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Figure 5: Chart representing the outcome in patients who underwent clipping. The right half with darker shade represents unfavorable outcome and the left half in lighter shade represents favorable outcome

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Figure 6: Box plot representing unfavorable outcome in patients who underwent long duration of surgery against short operating time

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Figure 7: Box plot representing unfavorable outcome in patients who were ventilated against patients who were not ventilated postoperatively

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Figure 8: Graph representing the complications that occurred in patients

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Figure 9: Graph representing the negative correlation between higher WFNS grades and Glasgow Outcome Scale

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 » Discussion Top


The outcome of elderly patients with aSAH is poor. Surgery is always on a second thought, at least in this part of the world. The incidence of this disease has shown to be on the rise in the age group of >70 years in various studies.[10],[11] The mortality associated with aSAH in this age group is very high. Age has been shown to be an independent risk factor in the management of aSAH in various studies.[12],[13],[14],[15],[16],[17],[18],[19] Similar to previously reported studies involving aSAH in the elderly,[17],[20],[21],[22],[23],[24] females outnumbered males in our study. Lifestyle disease such as hypertension which is an important factor in the development of aSAH[25],[26],[27] was present in 17 patients. Although it did not turn out to be statistically significant, 10 (58.8%) patients who were hypertensive had an unfavorable outcome. Because of the social stigma of smoking and alcohol imposed on females in this part of the world, none of the study participants was smoker or consumed alcohol. The WFNS grades inversely correlated with the outcome. Although poor grades fared worse in this study, most patients in the study had good WFNS scores. Of the 10 patients in grade 1, 4 patients had an unfavorable outcome. In grade 2, two out of five patients had an unfavorable outcome. In grade 3, one patient among two had an unfavorable outcome, and in grade 4 all four patients had an unfavorable outcome.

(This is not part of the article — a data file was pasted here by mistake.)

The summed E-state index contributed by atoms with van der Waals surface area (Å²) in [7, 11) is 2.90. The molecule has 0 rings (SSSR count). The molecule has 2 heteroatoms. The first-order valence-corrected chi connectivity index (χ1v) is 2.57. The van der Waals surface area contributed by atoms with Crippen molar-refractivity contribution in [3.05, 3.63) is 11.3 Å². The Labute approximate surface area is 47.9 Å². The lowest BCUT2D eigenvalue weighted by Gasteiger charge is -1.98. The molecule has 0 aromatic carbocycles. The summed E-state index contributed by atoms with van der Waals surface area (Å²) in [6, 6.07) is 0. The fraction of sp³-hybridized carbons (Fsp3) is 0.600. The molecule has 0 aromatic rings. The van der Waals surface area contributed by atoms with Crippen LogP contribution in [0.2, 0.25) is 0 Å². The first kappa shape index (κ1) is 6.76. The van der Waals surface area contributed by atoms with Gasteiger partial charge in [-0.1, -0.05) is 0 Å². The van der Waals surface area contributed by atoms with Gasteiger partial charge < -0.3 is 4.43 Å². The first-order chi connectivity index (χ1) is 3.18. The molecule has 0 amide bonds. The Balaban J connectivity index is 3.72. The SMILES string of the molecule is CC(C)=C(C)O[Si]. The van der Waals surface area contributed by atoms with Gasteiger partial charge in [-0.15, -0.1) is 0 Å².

The rate of complications was higher in the unfavorable group but did not reach a statistical significance. Chest infection was the most common cause of mortality in our patients. Advanced age has been cited as a predisposing factor for the development of chest infection by many authors[28],[29] and more so has been cited as a leading cause of mortality in elderly with subarachnoid hemorrhage.[30] This is because of the fact that all patients were primarily under non-neurosurgical care and were transferred to such facility only when the presence of aneurysm was confirmed by a computed tomography (CT) angiogram. This practice might have caused considerable delay in providing a proper surgical cure to some patients. Meanwhile, during this period such patients might have had microaspirations leading to frank chest infection at a later stage. The additional risk factor of a prolonged surgery which has proved to be a statistically significant factor might have added to chest infection in the background of microaspirations. The age-related decline in the pulmonary function combined with postoperative pulmonary pathophysiologic changes result in higher respiratory complications in elderly.[31] Underlying comorbidity, malnourishment, and decreased immune response increase the risk and mortality of pneumonia in elderly patients. In a review by Beliveauand Multach, patients above 70 years of age had an higher risk of respiratory complications compared with younger patients.[32] Savardekar et al. examined the factors responsible for development of postoperative pneumonia in their series of 103 patients undergoing microsurgical clipping of aneurysms.[33] Among other factors that significantly contributed toward the development of postoperative pneumonia, advanced age (>50 years) and duration of surgery >3 hours were statistically significant. Postoperative ventilation has also been cited as a factor for the development of postoperative pneumonia.[33] In our patients, the number of days spent on ventilation significantly contributed toward mortality on statistical analysis. There were 12 patients who were ventilated, out of which 6 developed pneumonia resulting in a fatal outcome. Advanced age patients when compared with young patients have decreased chest wall compliance and show a blunted response to hypoxia and hypercapnia and thus decreased respiratory drive.[34] These factors contribute to the difficult weaning off from the ventilator. The mean duration of surgery in our patients was 5.2 ± 1.5 hours. The shortest surgery lasted 3 hours, while the longest duration was 10 hours. This long variable duration was partly due to the fact that a fair number of cases in the cohort having multiple aneurysms needing additional dissection and clipping. Also, the variable differences in level of expertise and experience of the operating surgeons contributed to the duration of surgery. Only in one case were there bilateral aneurysms needing a bilateral craniotomy and clipping resulting in a prolonged surgery. This case involved rupture of posterior communicating artery along with a nonruptured 22-mm aneurysm of the middle cerebral artery. A right-sided approach was undertaken to clip the posterior communicating aneurysm; in addition, an attempt was made to locate the contralateral aneurysm of the middle cerebral artery. But since the brain was not adequately lax, sequalae to the subarachnoid hemorrhage and considering the longer length of the M1 portion of the middle cerebral artery in this patient, it was thought that this maneuver would do more harm. Hence, a contralateral craniotomy and clipping of the middle cerebral artery was done in the same sitting. Such one session contralateral craniotomies for clipping of unruptured aneurysms have been described by many authors in the literature.[35],[36],[37],[38],[39]